A handful of Historically Black Colleges and Universities (HBCUs) have either evacuated their students, closed campus, cancelled classes, or all of the above in preparation for Category 5 Hurricane Irma’s expected landfall in and near a handful of southern states this weekend. The Weather Channel was predicting “the worst case scenario” in Florida, where four HBCUs were bracing for Irma’s expected wrath.
Not only was Florida A&M University (FAMU) suspending its classes and closing its main campus in Tallahassee, it was forced to cancel a number of its signature events that coincide with the beginning of the fall semester, such as the President’s Convocation.
Unlike some of the other HBCUs in Florida, FAMU was not evacuating its students who live on campus and said it would still provide “dining services” and “essential staff.”
But Bethune-Cookman College ordered the full evacuation of its Daytona Beach campus and Florida Memorial University in Miami Gardens “urge[d] all students to leave campus” and offered transit to those who needed shelter.
It was unclear whether students at Edward Waters College were ordered to leave the Jacksonville campus, but the college announced it would “be closed for all activities beginning Friday, September 8, with plans to resume normal campus operations on Wednesday, September 13.” There was a chance Irma could “pass near Jacksonville” as a Category 1 hurricane, the weakest designation for such a storm, according to local news outlet News4Jax.
Florida wasn’t the only state in Irma’s sights, as shown by South Carolina State University (SCSU) canceling a soccer match against Gardner-Webb University as well as its football game against Charleston Southern University. The latter closed its campus Thursday night and issued a mandatory evacuation order for students living there to leave by noon on Friday.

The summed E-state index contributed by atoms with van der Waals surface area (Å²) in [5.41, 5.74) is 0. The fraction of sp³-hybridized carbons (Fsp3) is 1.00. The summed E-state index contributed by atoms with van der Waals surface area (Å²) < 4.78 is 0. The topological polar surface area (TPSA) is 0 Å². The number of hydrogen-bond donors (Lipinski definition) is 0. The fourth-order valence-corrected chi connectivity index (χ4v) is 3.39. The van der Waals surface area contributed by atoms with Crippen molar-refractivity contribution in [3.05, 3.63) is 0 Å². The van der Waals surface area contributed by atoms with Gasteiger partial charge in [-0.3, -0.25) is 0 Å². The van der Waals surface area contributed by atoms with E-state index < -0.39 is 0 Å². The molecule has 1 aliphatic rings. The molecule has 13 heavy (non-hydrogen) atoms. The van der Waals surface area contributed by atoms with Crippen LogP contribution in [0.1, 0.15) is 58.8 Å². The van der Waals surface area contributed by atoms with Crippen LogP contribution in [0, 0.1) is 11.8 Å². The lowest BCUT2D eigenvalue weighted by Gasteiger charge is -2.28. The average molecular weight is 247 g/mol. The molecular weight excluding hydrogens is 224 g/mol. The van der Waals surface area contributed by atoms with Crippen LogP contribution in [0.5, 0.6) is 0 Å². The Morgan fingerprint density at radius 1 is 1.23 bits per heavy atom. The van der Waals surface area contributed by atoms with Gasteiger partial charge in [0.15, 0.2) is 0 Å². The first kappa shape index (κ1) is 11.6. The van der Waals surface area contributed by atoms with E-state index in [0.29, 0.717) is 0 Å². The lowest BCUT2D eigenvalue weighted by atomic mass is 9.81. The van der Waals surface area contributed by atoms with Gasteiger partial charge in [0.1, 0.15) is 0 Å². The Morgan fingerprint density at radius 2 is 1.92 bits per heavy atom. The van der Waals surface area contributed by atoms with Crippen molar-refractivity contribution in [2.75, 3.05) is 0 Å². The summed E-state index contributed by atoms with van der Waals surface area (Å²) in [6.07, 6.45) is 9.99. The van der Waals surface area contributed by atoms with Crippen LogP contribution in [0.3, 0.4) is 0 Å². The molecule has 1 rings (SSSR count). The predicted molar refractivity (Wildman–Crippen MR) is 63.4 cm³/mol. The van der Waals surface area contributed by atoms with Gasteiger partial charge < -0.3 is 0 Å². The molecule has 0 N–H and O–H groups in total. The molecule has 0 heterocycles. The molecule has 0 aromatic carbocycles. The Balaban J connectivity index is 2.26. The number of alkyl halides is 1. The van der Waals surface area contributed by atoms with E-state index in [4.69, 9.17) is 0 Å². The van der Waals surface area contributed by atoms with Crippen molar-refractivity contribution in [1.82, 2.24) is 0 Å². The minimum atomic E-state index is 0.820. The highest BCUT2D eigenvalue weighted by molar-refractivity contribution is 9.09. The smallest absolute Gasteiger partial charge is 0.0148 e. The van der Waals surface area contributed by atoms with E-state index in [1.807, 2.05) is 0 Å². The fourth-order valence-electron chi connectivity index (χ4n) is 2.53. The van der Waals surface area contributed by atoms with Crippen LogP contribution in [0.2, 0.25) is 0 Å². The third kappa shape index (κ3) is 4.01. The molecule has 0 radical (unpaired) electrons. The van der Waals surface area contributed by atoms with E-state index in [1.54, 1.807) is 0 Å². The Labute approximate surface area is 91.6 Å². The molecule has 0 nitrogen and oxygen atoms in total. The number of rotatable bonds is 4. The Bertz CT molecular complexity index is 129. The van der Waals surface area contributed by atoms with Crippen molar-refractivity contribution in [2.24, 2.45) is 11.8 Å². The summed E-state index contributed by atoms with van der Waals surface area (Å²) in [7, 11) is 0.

“When faced with situations such as the impending hurricane expected to impact South Carolina, we always want to exercise caution and use good judgment to ensure students’ safety,” SCSU Athletics Director Stacy Danley said in a brief statement.
A state of emergency was declared in North Carolina, although it was unclear how or if Hurricane Irma might affect the state. Still, while not taking any immediate actions, North Carolina A&T University told its students to remain vigilant and watch for any updates from the school.
On the flip side, at least one HBCU was offering to help the people and families being displaced by Irma. Alabama State University (ASU) will be using a part of its campus to shelter Irma evacuees, the school’s president announced Thursday.
“We are allowing the Red Cross to use the ASU Dunn-Oliver Acadome Concourse as an official Hurricane Irma shelter, where they may house those who need shelter and assistance from what may be this century’s most catastrophic storm,” said Alabama State Interim President Leon Wilson, via HBCU Digest. “While the Red Cross and EMA personnel will be in charge of the process, the University community will be present to welcome the victims and assist in making ASU their home away from home.”
On a related note, the United Negro College Fund (UNCF) launched the Hurricane Harvey HBCU Students’ Relief Fund on Wednesday to “provide financial support to the thousands of HBCU (historically black colleges and universities) students in Texas and Louisiana impacted by the effects of Hurricane Harvey.” It was unclear if the UNCF would either expand its existing fund to include Hurricane Irma or create a new initiative following this weekend’s storm.
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Hurricane Irma Threatens HBCUs As Black Colleges Close, Cancel Classes was originally published on newsone.com